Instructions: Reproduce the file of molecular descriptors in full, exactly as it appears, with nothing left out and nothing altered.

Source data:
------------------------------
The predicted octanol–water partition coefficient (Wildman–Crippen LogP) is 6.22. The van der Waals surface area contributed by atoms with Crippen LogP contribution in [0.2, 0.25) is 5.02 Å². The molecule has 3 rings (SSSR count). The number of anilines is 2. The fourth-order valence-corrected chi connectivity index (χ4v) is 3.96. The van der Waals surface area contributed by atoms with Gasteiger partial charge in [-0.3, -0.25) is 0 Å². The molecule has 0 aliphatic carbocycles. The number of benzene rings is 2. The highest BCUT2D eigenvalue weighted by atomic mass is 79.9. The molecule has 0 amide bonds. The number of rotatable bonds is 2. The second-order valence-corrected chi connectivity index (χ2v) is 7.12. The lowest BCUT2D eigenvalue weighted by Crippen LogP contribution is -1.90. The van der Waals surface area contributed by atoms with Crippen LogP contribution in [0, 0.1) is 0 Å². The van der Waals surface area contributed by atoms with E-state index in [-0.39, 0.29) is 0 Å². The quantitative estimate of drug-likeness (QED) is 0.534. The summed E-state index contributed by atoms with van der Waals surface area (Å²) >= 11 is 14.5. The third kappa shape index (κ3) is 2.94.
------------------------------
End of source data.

The predicted octanol–water partition coefficient (Wildman–Crippen LogP) is 6.22. The van der Waals surface area contributed by atoms with Crippen LogP contribution in [0.2, 0.25) is 5.02 Å². The molecule has 3 rings (SSSR count). The number of anilines is 2. The fourth-order valence-corrected chi connectivity index (χ4v) is 3.96. The van der Waals surface area contributed by atoms with Gasteiger partial charge in [-0.3, -0.25) is 0 Å². The molecule has 0 aliphatic carbocycles. The number of benzene rings is 2. The highest BCUT2D eigenvalue weighted by atomic mass is 79.9. The molecule has 0 amide bonds. The number of rotatable bonds is 2. The second-order valence-corrected chi connectivity index (χ2v) is 7.12. The lowest BCUT2D eigenvalue weighted by Crippen LogP contribution is -1.90. The van der Waals surface area contributed by atoms with Crippen LogP contribution in [0, 0.1) is 0 Å². The van der Waals surface area contributed by atoms with E-state index in [-0.39, 0.29) is 0 Å². The quantitative estimate of drug-likeness (QED) is 0.534. The summed E-state index contributed by atoms with van der Waals surface area (Å²) >= 11 is 14.5. The third kappa shape index (κ3) is 2.94.